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Bath Day…

 

Last week, before we changed his tailgate struts, we gave Old Red a bath. It had been a very long time since we’d had the chance to get him clean and he was looking rather green and very sorry for himself.

Not any more though!…thanks to…

…a handy husband (armed with a jet wash)…

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…a telescopic brush from Maplin (and a bucket of hot soapy water) note: this brush is cheap and *sort of* does the job. I don’t know if I’m just not strong enough to tighten it properly, but the brush head comes loose very easily. This is pretty annoying as it can cause you to give the paintwork a bit of a clunk, and you have to keep stopping to tighten it . It extends to 2m, which is great for reaching the top of the hi-top, and the brush handle plugs into a hose but Luke was already using our hose for the jet wash, so I made do with a bucket

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…and a helpful little sister (who had her first go at babywearing)…

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…we now have a shiny clean van who looks like someone loves him.

BeFunky Collage

Our wash and fix-up day also gave us the chance to give Old Red’s bodywork the once over, and we’ve been able to make a list of things that need to be looked at next. Things aren’t half as bad as I’ve been imagining they were, and despite the fact that Red has barely moved in so long (*cough* years *cough*) nothing seems to be drastically wrong (she wrote with crossed fingers).

The fact that Red has stood needing work for so long has been a constant weight on my mind, and seeing him looking more and more neglected as each day went by was a pretty depressing thing. In the past few days we’ve paid the old boy a lot of attention and not only is he looking better (happier, almost), but we’re feeling a lot better too.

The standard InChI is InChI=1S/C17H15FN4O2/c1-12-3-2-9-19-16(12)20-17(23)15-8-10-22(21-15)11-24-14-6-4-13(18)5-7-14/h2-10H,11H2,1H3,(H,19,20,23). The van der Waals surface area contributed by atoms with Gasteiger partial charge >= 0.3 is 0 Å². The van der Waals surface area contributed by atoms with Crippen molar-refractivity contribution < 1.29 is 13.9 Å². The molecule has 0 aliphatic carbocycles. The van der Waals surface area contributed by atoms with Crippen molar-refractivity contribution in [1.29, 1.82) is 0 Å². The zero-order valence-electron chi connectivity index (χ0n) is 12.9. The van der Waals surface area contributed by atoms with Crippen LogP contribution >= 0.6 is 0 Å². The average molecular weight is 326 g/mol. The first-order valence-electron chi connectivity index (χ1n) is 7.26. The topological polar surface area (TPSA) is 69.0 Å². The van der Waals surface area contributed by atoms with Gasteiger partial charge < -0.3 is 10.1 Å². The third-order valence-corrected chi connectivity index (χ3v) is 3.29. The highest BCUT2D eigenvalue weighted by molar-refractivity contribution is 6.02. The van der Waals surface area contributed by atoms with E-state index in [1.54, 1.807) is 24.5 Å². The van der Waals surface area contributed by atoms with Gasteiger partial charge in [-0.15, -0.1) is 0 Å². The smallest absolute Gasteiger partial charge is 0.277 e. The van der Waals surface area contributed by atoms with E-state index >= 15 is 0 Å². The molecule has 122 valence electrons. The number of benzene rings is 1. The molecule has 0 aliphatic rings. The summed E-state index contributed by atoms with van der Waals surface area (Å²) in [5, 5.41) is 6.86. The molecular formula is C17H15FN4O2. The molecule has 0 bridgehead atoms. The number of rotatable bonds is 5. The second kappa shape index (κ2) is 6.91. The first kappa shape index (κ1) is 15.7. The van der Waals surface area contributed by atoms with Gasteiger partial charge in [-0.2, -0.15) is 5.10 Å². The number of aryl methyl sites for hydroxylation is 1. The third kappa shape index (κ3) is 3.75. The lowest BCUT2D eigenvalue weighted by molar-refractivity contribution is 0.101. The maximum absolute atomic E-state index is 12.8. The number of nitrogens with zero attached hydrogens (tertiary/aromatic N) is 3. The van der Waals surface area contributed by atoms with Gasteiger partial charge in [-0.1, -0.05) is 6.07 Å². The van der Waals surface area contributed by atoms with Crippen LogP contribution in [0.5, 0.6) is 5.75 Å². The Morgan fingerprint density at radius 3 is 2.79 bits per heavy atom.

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…it rained soon after we washed him…just our luck!…

 
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Posted by on April 20, 2016 in Van Maintenance

 

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Tailgating…aka: Praise Be to VW Heritage…

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For as long as he has lived with us, Old Red’s tailgate struts (the bits that keep the boot hatch open) have been defunct and we have had to use brooms, planks, step-ladders and people to keep it open. This isn’t ideal as it makes access to the engine bay a little tricky, and also because the bike rack tends to drip cold water on whoever drew the “holding the boot open” short straw. So when I was asked to write a review for VW Heritage it really wasn’t difficult to think of a part that we needed.

Their website is organised by vehicle type, which makes finding parts for your bus or car a lot simpler…especially for people like me who don’t have as much experience with this kind of thing. There are also handy diagrams with a key so you can be doubly sure that you’re buying the right part. My lack of expertise made it hard for me to be certain of what I wanted (I mean, how can you search successfully for a tailgate strut if you think its real name is “boot propper-opener”?!) but all it took was a quick email to VW Heritage and I had all the help I needed.

There is also a ‘Live Chat’ feature on the website so, if you would rather open a speedy dialogue than draft an email, you have that option too.

Our parts – a pair of Meyle gas struts – arrived within days of ordering them.

It may have taken us six months to find a good day to get them fitted (I had overestimated just how much time I’d have to do van stuff once Velcro baby extraordinaire was here)…but get them fitted we did!

…finally…

So!

Removing the old struts…

This is obviously an excellent place to start.

Neither of us had much of an idea on how to do this job, so Luke had a look at the van while I had a look on Google. To say it’s an easy job would be a bit of an understatement, …he’d figured out what we needed to do (and started to do it) before the first page had even begun to load on my phone.

The struts are attached to the body of the van by a pin and a horseshoe clip (and two washers in the case of Old Red), and onto the tailgate by a ball joint with a pincer locking collar.

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…horseshoe clip and pin holding the strut to the body… (this is the cleaned clip and the new strut)

With the door propped up on a step-ladder (I don’t recommend using this method yourself as it wasn’t the safest…especially seeing as we kept walking into the ladder and dislodging it), we started by removing the struts from the body of the van.